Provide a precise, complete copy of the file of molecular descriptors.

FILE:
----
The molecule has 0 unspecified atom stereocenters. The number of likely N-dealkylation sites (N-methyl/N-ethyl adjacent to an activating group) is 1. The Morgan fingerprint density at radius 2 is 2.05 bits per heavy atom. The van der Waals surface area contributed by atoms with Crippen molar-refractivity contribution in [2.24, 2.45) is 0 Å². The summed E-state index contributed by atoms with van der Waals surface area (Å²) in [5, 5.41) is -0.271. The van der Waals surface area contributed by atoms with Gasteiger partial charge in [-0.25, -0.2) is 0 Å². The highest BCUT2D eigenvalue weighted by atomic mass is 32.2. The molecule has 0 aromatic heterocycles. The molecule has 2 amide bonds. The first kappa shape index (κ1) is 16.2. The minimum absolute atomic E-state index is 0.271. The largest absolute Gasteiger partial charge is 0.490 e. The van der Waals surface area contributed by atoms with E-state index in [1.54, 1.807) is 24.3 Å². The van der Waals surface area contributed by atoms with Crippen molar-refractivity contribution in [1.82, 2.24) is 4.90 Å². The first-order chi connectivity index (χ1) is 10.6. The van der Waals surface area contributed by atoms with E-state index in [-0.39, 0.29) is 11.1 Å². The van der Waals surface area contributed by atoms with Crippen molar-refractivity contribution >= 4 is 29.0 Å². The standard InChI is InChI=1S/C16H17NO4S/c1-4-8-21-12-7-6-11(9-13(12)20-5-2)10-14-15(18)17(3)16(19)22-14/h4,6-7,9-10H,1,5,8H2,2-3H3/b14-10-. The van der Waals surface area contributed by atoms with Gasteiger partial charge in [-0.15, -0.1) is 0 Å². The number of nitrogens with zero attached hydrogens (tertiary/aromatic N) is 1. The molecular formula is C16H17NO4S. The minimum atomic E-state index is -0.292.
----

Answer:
The molecule has 0 unspecified atom stereocenters. The number of likely N-dealkylation sites (N-methyl/N-ethyl adjacent to an activating group) is 1. The Morgan fingerprint density at radius 2 is 2.05 bits per heavy atom. The van der Waals surface area contributed by atoms with Crippen molar-refractivity contribution in [2.24, 2.45) is 0 Å². The summed E-state index contributed by atoms with van der Waals surface area (Å²) in [5, 5.41) is -0.271. The van der Waals surface area contributed by atoms with Gasteiger partial charge in [-0.25, -0.2) is 0 Å². The highest BCUT2D eigenvalue weighted by atomic mass is 32.2. The molecule has 0 aromatic heterocycles. The molecule has 2 amide bonds. The first kappa shape index (κ1) is 16.2. The minimum absolute atomic E-state index is 0.271. The largest absolute Gasteiger partial charge is 0.490 e. The van der Waals surface area contributed by atoms with E-state index in [1.54, 1.807) is 24.3 Å². The van der Waals surface area contributed by atoms with Crippen molar-refractivity contribution in [1.82, 2.24) is 4.90 Å². The first-order chi connectivity index (χ1) is 10.6. The van der Waals surface area contributed by atoms with E-state index in [-0.39, 0.29) is 11.1 Å². The van der Waals surface area contributed by atoms with Crippen molar-refractivity contribution >= 4 is 29.0 Å². The standard InChI is InChI=1S/C16H17NO4S/c1-4-8-21-12-7-6-11(9-13(12)20-5-2)10-14-15(18)17(3)16(19)22-14/h4,6-7,9-10H,1,5,8H2,2-3H3/b14-10-. The van der Waals surface area contributed by atoms with Gasteiger partial charge in [-0.15, -0.1) is 0 Å². The number of nitrogens with zero attached hydrogens (tertiary/aromatic N) is 1. The molecular formula is C16H17NO4S. The minimum atomic E-state index is -0.292.